The Tories are lurching into far-right politics to keep their voter base – racists and bigots

Border Force: immigration is likely to become an even more pressing public issue in the future, despite Rishi Sunak’s plan to strengthen the UK’s ability to foil illegal channel crossings. Is this because the Tories see it as a way back to power after losing the next general election?

A poll reproduced on the Mainly Macro blog shows that 56 per cent of the UK’s population now believe Brexit was a bad idea, compared with only 32 per cent who support it.

Why is the Conservative government still slavishly pushing the falsehood that Brexit was ever going to do us some good, then?

The answer should be obvious: it was a huge fantasy for right-wing, racist flag-shaggers who wanted to get rid of Johnny and Janey Foreigner and thought that saying we would all be better-off was a great way of getting it.

When the Brexit-supporting political parties started cropping up – most notably Nigel Farage’s UKIP – they drained off support that the Tories wanted to keep for themselves.

The only answer they saw was to support leaving the EU and hope that this would draw the headbangers back into the fold.

And it did – albeit with the help of the strongest Brexiteer party in the 2019 elections, that withdrew its candidates from standing in constituencies where the Conservatives had safe seats. Remember that?

But support for Boris Johnson’s ‘hard’ Brexit deal is now becoming an electoral liability for the Tories. Public opinion is shifting away from supporting Brexit, and from fearing the consequences if it is modified.

The costs of Brexit have become so obvious that the broadcast media now feel compelled to start talking about them and the message is that Brexit has reduced living standards and held the economy back.

This means that support for Brexit will be associated with a party that wants to keep the UK poorer.

And that’s a huge relief for This Writer, because I have been saying the same for years!

According to Mainly Macro, it is unlikely that public opinion will have changed enough for a Brexit-opposing party to take power – which is why Labour still supports the policy at the moment.

But this is likely to change during the time that Labour is in office (as still seems a certainty after the next general election).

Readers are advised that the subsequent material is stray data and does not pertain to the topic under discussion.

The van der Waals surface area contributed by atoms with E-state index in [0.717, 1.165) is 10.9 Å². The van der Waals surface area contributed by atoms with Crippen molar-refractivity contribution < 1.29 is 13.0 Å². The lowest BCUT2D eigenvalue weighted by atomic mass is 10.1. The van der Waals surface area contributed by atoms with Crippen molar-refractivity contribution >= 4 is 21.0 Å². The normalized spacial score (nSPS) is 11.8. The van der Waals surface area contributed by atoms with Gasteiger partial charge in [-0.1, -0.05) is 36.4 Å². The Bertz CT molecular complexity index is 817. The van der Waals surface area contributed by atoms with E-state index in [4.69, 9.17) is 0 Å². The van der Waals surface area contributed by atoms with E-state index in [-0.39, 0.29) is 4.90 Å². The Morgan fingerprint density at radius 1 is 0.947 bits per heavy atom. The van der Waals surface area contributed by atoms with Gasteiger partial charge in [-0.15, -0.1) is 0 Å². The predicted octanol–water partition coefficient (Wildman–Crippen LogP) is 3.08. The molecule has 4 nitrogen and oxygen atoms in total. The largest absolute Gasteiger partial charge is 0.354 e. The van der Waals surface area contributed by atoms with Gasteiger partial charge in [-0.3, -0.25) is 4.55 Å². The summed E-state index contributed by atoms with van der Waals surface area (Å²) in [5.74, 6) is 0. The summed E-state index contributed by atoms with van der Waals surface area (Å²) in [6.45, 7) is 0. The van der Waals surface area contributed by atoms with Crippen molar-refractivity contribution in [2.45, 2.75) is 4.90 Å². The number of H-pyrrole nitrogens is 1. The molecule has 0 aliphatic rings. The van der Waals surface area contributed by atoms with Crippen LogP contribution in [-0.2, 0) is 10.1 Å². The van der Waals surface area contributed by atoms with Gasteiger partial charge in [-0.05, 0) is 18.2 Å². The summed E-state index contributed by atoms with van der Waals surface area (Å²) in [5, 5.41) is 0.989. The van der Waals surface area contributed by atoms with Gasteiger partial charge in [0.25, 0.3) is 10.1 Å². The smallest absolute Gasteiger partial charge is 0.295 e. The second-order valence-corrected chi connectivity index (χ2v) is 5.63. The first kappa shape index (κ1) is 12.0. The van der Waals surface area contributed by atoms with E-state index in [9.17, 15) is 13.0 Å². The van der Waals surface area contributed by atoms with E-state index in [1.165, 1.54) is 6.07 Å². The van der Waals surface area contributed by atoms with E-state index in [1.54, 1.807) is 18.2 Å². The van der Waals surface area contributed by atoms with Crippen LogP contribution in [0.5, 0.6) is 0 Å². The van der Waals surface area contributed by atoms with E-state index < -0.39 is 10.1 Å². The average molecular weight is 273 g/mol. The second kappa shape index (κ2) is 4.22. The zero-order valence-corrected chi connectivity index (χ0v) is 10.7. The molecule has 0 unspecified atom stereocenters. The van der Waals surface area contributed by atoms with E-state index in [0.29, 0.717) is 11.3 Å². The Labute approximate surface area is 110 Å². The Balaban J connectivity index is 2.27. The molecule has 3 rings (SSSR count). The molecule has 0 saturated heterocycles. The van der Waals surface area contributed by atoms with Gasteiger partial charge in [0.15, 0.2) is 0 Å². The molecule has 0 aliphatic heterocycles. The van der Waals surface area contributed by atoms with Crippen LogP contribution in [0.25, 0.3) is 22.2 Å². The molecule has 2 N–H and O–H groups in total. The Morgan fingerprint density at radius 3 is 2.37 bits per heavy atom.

Where does this leave the Tories?

According to Mainly Macro (again), it leaves them to take a hard line on immigration.

It is the most potent issue among potential Conservative voters, therefore newspaper stories about immigration or asylum-seekers are likely to proliferate in the Tory press under a Labour government.

This Writer is led to guess that this is the reason Rishi Sunak and his ministers have been announcing a series of unpopular and probably ineffective policies to tackle illegal immigration; by attacking the symptom and not the cause, they ensure that the problem remains when a Labour government takes over – and Labour may then be attacked over it.

This in turn may create an obstacle to any return to the EU Customs Union or the Single Market that Labour may plan.

The flag-shaggers, racists and bigots who support Brexit (remember them?) would see the Tories doing all they could to prevent a return to what they consider the bad old days of EU membership – with free movement of working people between countries, remember – and would commit their support to the Conservatives to ensure that it doesn’t happen.

… In theory.

So we see that current Tory policy on immigration is less likely to be about stopping foreigners from coming to the UK illegally, and more likely to be a grubby bid to find a pathway back to power.

Source: mainly macro: The implications of a tipping point in public support for Brexit

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